Arizona can continue to demand proof of citizenship before registering voters, at least for the time being.
In a brief order Thursday, U.S. Supreme Court Justice Anthony Kennedy blocked a ruling against the state from taking effect as scheduled Friday. Instead, he directed those who successfully challenged the requirement to file legal papers by the end of the day Monday explaining why the April decision by the 9th Circuit Court of Appeals should be upheld. It does not mean the high court intends to overturn the ruling — or even from preventing it from taking effect while the state seeks review. But it does mean that at least one justice thinks the issue is significant enough to require an immediate look by him and his colleagues.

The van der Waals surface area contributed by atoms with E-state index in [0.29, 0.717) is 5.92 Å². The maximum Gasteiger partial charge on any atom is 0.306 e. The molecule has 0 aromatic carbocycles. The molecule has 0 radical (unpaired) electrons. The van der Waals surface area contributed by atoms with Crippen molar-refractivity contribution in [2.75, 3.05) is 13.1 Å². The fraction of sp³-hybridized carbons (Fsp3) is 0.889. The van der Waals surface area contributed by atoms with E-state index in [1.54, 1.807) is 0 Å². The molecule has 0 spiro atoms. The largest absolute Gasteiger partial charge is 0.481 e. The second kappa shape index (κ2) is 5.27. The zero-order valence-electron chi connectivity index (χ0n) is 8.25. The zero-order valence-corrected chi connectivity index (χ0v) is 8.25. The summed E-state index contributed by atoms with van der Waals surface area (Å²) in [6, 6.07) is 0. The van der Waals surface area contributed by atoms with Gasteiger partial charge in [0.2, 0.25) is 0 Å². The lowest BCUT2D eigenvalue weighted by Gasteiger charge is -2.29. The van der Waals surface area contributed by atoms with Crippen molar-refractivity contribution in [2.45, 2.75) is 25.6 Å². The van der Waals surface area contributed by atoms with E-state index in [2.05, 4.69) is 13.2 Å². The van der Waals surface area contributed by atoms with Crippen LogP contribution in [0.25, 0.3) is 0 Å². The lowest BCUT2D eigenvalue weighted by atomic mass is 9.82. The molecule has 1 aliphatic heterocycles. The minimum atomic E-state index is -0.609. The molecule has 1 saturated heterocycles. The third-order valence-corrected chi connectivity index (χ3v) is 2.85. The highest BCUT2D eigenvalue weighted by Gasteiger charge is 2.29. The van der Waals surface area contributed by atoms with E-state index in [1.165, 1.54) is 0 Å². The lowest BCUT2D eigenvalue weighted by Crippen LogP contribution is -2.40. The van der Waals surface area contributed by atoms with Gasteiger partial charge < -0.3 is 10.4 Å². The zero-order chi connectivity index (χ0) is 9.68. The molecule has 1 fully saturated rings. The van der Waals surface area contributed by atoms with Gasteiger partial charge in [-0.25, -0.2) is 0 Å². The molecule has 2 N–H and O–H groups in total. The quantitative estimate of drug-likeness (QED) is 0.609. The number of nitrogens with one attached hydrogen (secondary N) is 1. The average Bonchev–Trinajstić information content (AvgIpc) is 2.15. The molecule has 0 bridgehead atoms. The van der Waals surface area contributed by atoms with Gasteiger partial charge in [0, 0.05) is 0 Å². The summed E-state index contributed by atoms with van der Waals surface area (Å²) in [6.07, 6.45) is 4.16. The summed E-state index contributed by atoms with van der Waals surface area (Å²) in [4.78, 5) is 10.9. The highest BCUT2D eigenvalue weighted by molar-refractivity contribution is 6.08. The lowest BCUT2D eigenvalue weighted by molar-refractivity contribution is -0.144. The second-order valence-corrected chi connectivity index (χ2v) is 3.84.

If nothing else, the order is at least a temporary setback for efforts by the Mexican American Legal Defense and Educational Fund and the Inter-Tribal Council of Arizona to overrule a provision of a 2004 voter-approved initiative aimed at illegal immigrants. Most of that measure dealt with things like proving legal presence to get certain public services. But the initiative also required proof of citizenship to register to vote and showing certain forms of identification before being able to cast a ballot. In a split decision, the appellate court upheld the voter ID rules. But the judges said the state cannot strictly enforce the citizenship proof requirement to register.